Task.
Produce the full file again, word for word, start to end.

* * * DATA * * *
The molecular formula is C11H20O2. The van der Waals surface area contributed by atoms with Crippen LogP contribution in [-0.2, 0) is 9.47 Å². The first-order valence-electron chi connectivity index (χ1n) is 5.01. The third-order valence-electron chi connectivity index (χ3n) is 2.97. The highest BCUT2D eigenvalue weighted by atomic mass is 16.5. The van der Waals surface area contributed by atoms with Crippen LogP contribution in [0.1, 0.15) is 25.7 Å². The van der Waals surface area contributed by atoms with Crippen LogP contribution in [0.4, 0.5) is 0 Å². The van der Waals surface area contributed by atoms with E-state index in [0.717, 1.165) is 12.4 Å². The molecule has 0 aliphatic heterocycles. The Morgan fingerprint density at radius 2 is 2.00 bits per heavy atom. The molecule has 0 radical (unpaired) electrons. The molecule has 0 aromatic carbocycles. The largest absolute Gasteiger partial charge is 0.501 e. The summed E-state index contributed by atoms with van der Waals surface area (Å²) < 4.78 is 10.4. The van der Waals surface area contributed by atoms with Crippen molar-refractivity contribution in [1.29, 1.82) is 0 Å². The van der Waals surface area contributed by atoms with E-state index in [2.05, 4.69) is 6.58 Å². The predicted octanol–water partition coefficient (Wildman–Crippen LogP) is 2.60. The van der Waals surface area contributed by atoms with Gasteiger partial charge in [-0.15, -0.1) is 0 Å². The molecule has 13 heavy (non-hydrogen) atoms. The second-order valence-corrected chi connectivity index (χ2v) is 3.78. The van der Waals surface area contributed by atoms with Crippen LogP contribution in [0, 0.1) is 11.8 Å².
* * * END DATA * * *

The molecular formula is C11H20O2. The van der Waals surface area contributed by atoms with Crippen LogP contribution in [-0.2, 0) is 9.47 Å². The first-order valence-electron chi connectivity index (χ1n) is 5.01. The third-order valence-electron chi connectivity index (χ3n) is 2.97. The highest BCUT2D eigenvalue weighted by atomic mass is 16.5. The van der Waals surface area contributed by atoms with Crippen LogP contribution in [0.1, 0.15) is 25.7 Å². The van der Waals surface area contributed by atoms with Crippen LogP contribution in [0.4, 0.5) is 0 Å². The van der Waals surface area contributed by atoms with E-state index in [0.717, 1.165) is 12.4 Å². The molecule has 0 aliphatic heterocycles. The Morgan fingerprint density at radius 2 is 2.00 bits per heavy atom. The molecule has 0 radical (unpaired) electrons. The molecule has 0 aromatic carbocycles. The largest absolute Gasteiger partial charge is 0.501 e. The summed E-state index contributed by atoms with van der Waals surface area (Å²) < 4.78 is 10.4. The van der Waals surface area contributed by atoms with Crippen molar-refractivity contribution in [1.29, 1.82) is 0 Å². The van der Waals surface area contributed by atoms with E-state index in [2.05, 4.69) is 6.58 Å². The predicted octanol–water partition coefficient (Wildman–Crippen LogP) is 2.60. The van der Waals surface area contributed by atoms with Gasteiger partial charge in [-0.15, -0.1) is 0 Å². The molecule has 13 heavy (non-hydrogen) atoms. The second-order valence-corrected chi connectivity index (χ2v) is 3.78. The van der Waals surface area contributed by atoms with Crippen LogP contribution in [0, 0.1) is 11.8 Å².